World View: John Kerry Says North Korea's Rhetoric Is 'Unacceptable'

This morning's key headlines from

  • John Kerry says that North Korea's rhetoric is 'unacceptable'
  • Cyprus residents in shock over new bailout terms
  • Morgan Stanley's Mary Deatherage lies on CNBC

John Kerry says that North Korea's rhetoric is 'unacceptable'

South Korean President Park Geun-Hye shakes hands with John Kerry on Friday (Reuters)
South Korean President Park Geun-Hye shakes hands with John Kerry on Friday (Reuters)

Here's what American Secretary of State John Kerry said on Friday during a visit to Seoul, Korea: 

We are all united in the fact that North Korea will not be accepted as a nuclear power. The rhetoric that we're hearing from North Korea is simply unacceptable.

What is this supposed to mean? North Korea is already a nuclear power, and has been for several years. So if that's not going to "be accepted," does that mean that we're going to bomb North Korea's nuclear facilities? What else could it possibly mean? 

And what does it mean that the rhetoric "is simply unacceptable"? Does that mean that we're going to bomb North Korea's child dictator Kim Jong-un the next time he opens his mouth? What else could it mean? 

The U.S. has been calling North Korea's actions and rhetoric "unacceptable" for years, so much so that saying it again is just a joke. It's the same thing as in Syria -- the U.S. has said over and over again for two years that president Bashar al-Assad's bloody slaughter of innocent Syrian women and children is "unacceptable," but he just keeps going on slaughtering innocent women and children. Once again, these statements are silly jokes. 

Kerry added the following: 

If Kim Jong-un decides to launch a missile, whether it's across the Sea of Japan or some other direction, he will be choosing willfully to ignore the entire international community. And it will be a provocation and unwanted act that will raise people's temperatures. 

I would say ahead of time that it is a huge mistake for him to choose to do that because it will further isolate his country and further isolate his people, who frankly are desperate for food, not missile launches.

So, why would a missile test be a "huge mistake"? Does anyone really believe that the North Koreans care if they're "further isolated"?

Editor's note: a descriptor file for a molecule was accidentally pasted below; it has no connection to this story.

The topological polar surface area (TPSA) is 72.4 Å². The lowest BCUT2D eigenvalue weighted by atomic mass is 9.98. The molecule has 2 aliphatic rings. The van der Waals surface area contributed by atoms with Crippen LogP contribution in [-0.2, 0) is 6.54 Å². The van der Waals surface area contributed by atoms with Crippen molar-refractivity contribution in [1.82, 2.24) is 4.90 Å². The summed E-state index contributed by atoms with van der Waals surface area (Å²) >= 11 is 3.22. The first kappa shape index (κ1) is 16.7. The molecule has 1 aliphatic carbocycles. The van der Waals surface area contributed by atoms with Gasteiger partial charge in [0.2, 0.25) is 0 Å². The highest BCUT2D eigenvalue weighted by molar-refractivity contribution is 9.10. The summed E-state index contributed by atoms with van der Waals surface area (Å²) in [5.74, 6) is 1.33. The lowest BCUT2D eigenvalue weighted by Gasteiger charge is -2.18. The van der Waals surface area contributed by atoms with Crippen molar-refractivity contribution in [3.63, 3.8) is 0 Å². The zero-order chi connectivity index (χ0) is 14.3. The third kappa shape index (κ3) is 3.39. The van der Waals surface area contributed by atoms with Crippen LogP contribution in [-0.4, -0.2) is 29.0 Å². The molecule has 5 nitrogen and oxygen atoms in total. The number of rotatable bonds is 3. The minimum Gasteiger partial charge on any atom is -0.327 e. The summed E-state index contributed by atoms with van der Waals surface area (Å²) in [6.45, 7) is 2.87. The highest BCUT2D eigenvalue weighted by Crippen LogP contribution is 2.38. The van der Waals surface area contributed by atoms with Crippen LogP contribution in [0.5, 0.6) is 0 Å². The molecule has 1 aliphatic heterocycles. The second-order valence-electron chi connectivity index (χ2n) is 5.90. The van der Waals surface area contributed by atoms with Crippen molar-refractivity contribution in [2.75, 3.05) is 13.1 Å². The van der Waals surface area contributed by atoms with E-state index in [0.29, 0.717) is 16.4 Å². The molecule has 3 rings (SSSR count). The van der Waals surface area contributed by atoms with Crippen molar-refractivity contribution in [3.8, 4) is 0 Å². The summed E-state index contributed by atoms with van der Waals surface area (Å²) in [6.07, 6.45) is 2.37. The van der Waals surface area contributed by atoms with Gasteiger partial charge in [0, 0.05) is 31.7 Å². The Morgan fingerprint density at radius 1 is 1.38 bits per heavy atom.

It's thought to be likely that the North Koreans will conduct a missile test on Monday, April 15, the birthday of North Korea's founder, Kim Il-sung. The assumption is further that the missile test will not target Japan, South Korea, or the U.S., but will land in the ocean. 

Question: In that scenario, should the U.S. try to shoot it down, given that Kerry is saying that a missile test would be a "huge mistake"? 

  • If we shoot it down, then Kim Jong-un has threatened nuclear war, though no one believes that he has the capacity to follow through, just as no one believes that the U.S. has the capacity to do anything about Kim's "unacceptable" rhetoric.
  • If we try to shoot it down and fail, then we'll look like idiots, though at least we'll know for sure that our anti-missile systems doesn't work.
  • If we don't try to shoot it down, then we'll still look like idiots, because Kerry's claim that it was a "huge mistake" will have been shown to be wrong, and Kim can just say that we were afraid to shoot it down.

CBS News

Cyprus residents in shock over new bailout terms

Residents of Cyprus are wondering how things could possibly get any worse, now that the size of the bailout has risen from 17.5 billion euros to 23 billion, as well as requiring Cyprus itself to contribute 13 billion euros, rather than 7.5 billion. The government of Cyprus is blaming the increase on the number of people who withdrew billions of euros in advance of the bailout agreement because they foresaw what might happen (or, as some have said, because they were warned).